Whilst a far from conventional story, Big Eyes may just be the most conventional film that Tim Burton has ever made. More a movie about ego and emotional manipulation than about art, Big Eyes tells the story of painter Margaret Keane and her battle to be rightfully acknowledged as the creator of artwork for which her scheming husband Walter took credit. In fact for much of the film, Margaret is, quite literally, confined to the shadows of her husband’s ‘success’. Hidden away in attics and locked studio spaces to churn out innumerable paintings of ‘big eyed’ children, Margaret’s lack of self-esteem is no match for Walter’s bluster and bullying. It is easy to see how the nature of Keane’s art might appeal to Burton, the images in the paintings very much something we might expect to see in one of the gothic tales for which he is renowned. However, in this instance, Burton has resisted the urge to delve into the darkness, instead opting for a story that, whilst fairly straightforward in its narrative trajectory, is yet another example of truth being stranger than fiction.
Having absconded from her marriage with only a suitcase and her young daughter, Margaret Ulbrich (Amy Adams) arrives in San Francisco with no money, no work experience, no connections and a crippling lack of self-worth. Out of necessity more so than any sense of ambition to find success as an artist, Margaret starts selling her paintings at craft fairs. It is at such an event that she meets the loquacious Walter Keane (Christoph Waltz), a man whose ego, deceit and delusions know no bounds. The naïve Margaret becomes swept up in Walter’s grandiose tales of his own talent and soon enough the pair are married. It isn’t long before Walter starts taking credit as the artist responsible for Margaret’s paintings and this is where the narrative action really begins. A canny self-promoter, Walter convinces all and sundry (including himself) that he really is the artist responsible for all of the big eyes images which, whilst extremely popular, are dismissed by the art community as kitsch and crass. Art critic John Canaday (Terence Stamp) describes Walter as an “appalling, grotesque, tasteless hack.” Margaret, meanwhile, serves as nothing more than a production line, all but invisible to both those feting Walter for his talent (including celebrities and dignitaries) and those deriding him as nothing more than a populist pretender (such as Jason Schwartzmann’s pompous gallery owner) .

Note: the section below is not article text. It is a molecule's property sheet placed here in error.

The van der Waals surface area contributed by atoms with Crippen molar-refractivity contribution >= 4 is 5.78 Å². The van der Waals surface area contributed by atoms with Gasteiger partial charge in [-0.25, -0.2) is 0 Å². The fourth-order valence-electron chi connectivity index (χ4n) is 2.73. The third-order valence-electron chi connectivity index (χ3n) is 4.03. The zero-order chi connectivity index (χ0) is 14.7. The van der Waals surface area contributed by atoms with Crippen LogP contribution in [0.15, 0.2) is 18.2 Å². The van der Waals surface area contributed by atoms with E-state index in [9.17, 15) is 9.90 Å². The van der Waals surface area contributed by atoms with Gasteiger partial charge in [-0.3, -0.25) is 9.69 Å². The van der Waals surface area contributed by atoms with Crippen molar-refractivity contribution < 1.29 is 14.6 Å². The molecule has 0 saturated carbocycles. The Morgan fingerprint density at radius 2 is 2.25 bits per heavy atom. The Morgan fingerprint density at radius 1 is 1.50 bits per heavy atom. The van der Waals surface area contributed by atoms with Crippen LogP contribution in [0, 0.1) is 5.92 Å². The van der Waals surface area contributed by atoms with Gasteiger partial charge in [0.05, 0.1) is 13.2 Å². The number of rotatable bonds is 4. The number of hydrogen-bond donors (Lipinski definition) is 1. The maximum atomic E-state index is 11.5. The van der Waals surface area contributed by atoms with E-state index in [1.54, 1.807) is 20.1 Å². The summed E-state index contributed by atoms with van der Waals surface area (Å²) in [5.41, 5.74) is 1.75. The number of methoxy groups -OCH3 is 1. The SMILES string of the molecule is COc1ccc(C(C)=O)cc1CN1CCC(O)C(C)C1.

As disgusting, delusional and deceitful as Walter is, it is hard to muster a lot of sympathy for Margaret. She perpetuates Walter’s deception by refusing to step in and set the record straight, even lying to her daughter to maintain the ruse. Perhaps we need more information about the circumstances surrounding the dissolution of her first marriage to better understand why she was so willing to accede to Walter’s deceptions for so long. I mean, she challenges him on a couple of occasions but never really stands up to him with any conviction. Ultimately though, there is still plenty to admire even if you can’t find yourself overly enamoured by any of the characters.
The screenplay by Scott Alexander and Larry Karaszewski balances the serious with the satirical and the film is technically and aesthetically attractive, rich with a vibrant colour palette. There are only a couple of particularly recognisable Burton-esque moments, one of which is a scene in a supermarket where Margaret visualises everybody as though her paintings have come alive. Adams plays Margaret as somebody who certainly seems to be feeling something, but is unable to articulate her emotions to her husband, or anybody else for that matter, remaining somewhat inert in her own story. Waltz hams it up, perhaps too much at times, seemingly determined to compensate for Adams’ low-key performance. There are minor characters such as Margaret’s only friend DeeAnn (Krysten Ritter) and a newspaper journalist (Danny Huston) who really bring nothing of consequence to the story; Huston’s Dick Nolan providing a voice-over that doesn’t tell us anything we can’t see playing out on the screen. Big Eyes might not be Burton’s best work, but it is refreshing to see him take on something that challenges our perceptions of him and the types of films he makes.